Customer Service, Family Style

Everybody talks about the importance of service, but family companies may have an edge in providing it

It would be easy to dismiss the bear-hugging of customers as just smart business. After all, the conventional wisdom of the nineties—which arrived some time ago with the likes of Tom Peters and the publicity lavished on companies like Stew Leonard's Norwalk, Connecticut Food Emporium—says that businesses wishing to survive this highly competitive decade had better get obsessive about customer service. But the Kowalskis don't appear to obsess. They just seem to do what comes naturally—to really care about people.

By Howard Muson in Family Business Magazine

Stew Leonard, watch out. The Kowalskis of St. Paul, Minnesota, may steal your crown as the champion of customer service among the nation’s grocery markets. Jim Kowalski and his wife, Mary Anne, bought three groceries in St. Paul during the eighties and turned them into money machines by catering to the specific needs of customers in each store’s neighborhood. The Kowalskis serve coffee and cookies to customers waiting in the checkout lines. They regularly invite customers to each store for discussions on how service can be improved that may last two or three hours. (One recent customer suggestion led to the introduction of a sugar-free checkout line to prevent kids from snatching candy and gum for mommy to buy.) Four days a week they rent a bus to help senior citizens do their weekly grocery shopping. In collaboration with the American Indian Center in St. Paul, they distribute vouchers that enable people to buy food and supplies when their money runs low. For the Vietnamese population in one St. Paul suburb, they published a booklet in their language with nutritional guidelines for American foods.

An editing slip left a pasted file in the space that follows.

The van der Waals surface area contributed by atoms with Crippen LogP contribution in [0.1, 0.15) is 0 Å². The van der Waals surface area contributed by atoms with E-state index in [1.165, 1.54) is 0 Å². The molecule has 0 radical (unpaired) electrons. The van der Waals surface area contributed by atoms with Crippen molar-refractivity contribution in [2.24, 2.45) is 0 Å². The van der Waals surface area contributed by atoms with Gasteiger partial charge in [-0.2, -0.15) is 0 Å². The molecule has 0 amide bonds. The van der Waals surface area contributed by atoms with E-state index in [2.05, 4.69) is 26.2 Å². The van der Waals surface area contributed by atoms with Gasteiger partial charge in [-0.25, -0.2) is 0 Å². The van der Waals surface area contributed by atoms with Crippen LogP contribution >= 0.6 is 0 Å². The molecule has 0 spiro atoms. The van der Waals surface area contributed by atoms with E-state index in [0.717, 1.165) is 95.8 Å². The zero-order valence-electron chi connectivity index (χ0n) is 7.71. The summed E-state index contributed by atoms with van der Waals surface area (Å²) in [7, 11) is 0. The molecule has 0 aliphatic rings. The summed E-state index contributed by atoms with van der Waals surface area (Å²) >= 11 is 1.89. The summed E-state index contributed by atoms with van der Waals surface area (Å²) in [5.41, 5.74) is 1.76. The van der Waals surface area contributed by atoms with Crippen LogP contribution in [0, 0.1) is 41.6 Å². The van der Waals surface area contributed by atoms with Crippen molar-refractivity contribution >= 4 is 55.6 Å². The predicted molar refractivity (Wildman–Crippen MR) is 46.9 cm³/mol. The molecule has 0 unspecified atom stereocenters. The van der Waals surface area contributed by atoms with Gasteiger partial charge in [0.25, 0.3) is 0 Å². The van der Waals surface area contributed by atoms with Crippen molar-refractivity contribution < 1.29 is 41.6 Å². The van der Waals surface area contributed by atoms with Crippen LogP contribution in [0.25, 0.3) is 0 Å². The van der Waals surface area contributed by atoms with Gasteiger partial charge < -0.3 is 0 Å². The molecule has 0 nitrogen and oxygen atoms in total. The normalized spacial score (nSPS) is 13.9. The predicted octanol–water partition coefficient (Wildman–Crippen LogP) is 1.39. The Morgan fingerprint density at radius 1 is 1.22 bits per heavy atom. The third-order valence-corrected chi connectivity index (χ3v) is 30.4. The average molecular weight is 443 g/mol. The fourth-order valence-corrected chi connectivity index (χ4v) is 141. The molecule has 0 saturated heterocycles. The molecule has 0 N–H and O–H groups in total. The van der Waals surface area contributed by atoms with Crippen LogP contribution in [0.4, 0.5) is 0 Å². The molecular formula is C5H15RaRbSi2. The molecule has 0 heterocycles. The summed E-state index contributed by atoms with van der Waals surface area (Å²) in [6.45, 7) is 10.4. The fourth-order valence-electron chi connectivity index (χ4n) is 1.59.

The Kowalskis have won all kinds of awards in the Twin Cities. And if there is any doubt that caring for customers can pay off, listen to this: When they bought their first store in 1983, it had a $50,000-a-week volume, or $2.78 a square foot. According to Tom Peters’ newsletter, On Achieving Excellence, that was 60 percent below the industry average. Now the volume is $200,000 a week, 26 percent above the industry average. The three stores employ 480 people, including carloads of Kowalskis. Besides Jim and Mary Anne, there are Jim’s brothers, Tom and Bob, their sister, Shelly, and Tom’s wife, Debbie. There’s Uncle Frank, who’s the maintenance supervisor, and Aunt Nettie, who’s in charge of catering and prepared foods. The Kowalskis’ retired father and mother work for the company part of the summer and winter, when they’re not traveling. And Jim and Mary Anne’s daughter, Kris, who has a degree in business and economics, is coming back to work there this year.